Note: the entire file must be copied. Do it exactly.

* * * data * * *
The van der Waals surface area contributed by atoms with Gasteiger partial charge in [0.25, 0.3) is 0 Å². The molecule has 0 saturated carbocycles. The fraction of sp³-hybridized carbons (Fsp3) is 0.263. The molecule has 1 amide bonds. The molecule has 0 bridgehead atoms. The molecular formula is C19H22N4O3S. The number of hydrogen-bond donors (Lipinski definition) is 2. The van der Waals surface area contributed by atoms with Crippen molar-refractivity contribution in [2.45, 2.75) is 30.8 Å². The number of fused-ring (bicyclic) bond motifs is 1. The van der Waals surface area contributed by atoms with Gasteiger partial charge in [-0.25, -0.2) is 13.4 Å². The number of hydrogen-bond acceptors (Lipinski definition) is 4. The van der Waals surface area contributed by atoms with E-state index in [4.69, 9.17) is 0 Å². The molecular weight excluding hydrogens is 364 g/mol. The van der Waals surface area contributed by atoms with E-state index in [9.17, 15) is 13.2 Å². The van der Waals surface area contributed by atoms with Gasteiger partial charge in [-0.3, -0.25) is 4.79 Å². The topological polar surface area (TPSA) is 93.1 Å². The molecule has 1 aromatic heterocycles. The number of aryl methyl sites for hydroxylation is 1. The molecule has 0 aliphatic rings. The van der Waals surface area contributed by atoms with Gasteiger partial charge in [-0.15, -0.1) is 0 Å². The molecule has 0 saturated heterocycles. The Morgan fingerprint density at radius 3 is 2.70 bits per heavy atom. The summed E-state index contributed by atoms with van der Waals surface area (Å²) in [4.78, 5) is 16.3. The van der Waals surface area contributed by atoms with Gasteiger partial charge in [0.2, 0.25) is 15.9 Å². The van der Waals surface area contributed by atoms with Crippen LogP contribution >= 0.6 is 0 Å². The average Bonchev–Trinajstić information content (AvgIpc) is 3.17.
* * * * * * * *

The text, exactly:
The van der Waals surface area contributed by atoms with Gasteiger partial charge in [0.25, 0.3) is 0 Å². The molecule has 0 saturated carbocycles. The fraction of sp³-hybridized carbons (Fsp3) is 0.263. The molecule has 1 amide bonds. The molecule has 0 bridgehead atoms. The molecular formula is C19H22N4O3S. The number of hydrogen-bond donors (Lipinski definition) is 2. The van der Waals surface area contributed by atoms with Crippen molar-refractivity contribution in [2.45, 2.75) is 30.8 Å². The number of fused-ring (bicyclic) bond motifs is 1. The van der Waals surface area contributed by atoms with Gasteiger partial charge in [-0.25, -0.2) is 13.4 Å². The number of hydrogen-bond acceptors (Lipinski definition) is 4. The van der Waals surface area contributed by atoms with E-state index in [4.69, 9.17) is 0 Å². The molecular weight excluding hydrogens is 364 g/mol. The van der Waals surface area contributed by atoms with E-state index in [9.17, 15) is 13.2 Å². The van der Waals surface area contributed by atoms with Gasteiger partial charge in [-0.3, -0.25) is 4.79 Å². The topological polar surface area (TPSA) is 93.1 Å². The molecule has 1 aromatic heterocycles. The number of aryl methyl sites for hydroxylation is 1. The molecule has 0 aliphatic rings. The van der Waals surface area contributed by atoms with Gasteiger partial charge in [-0.15, -0.1) is 0 Å². The molecule has 0 saturated heterocycles. The Morgan fingerprint density at radius 3 is 2.70 bits per heavy atom. The summed E-state index contributed by atoms with van der Waals surface area (Å²) in [4.78, 5) is 16.3. The van der Waals surface area contributed by atoms with Gasteiger partial charge in [0.2, 0.25) is 15.9 Å². The van der Waals surface area contributed by atoms with Crippen LogP contribution >= 0.6 is 0 Å². The average Bonchev–Trinajstić information content (AvgIpc) is 3.17.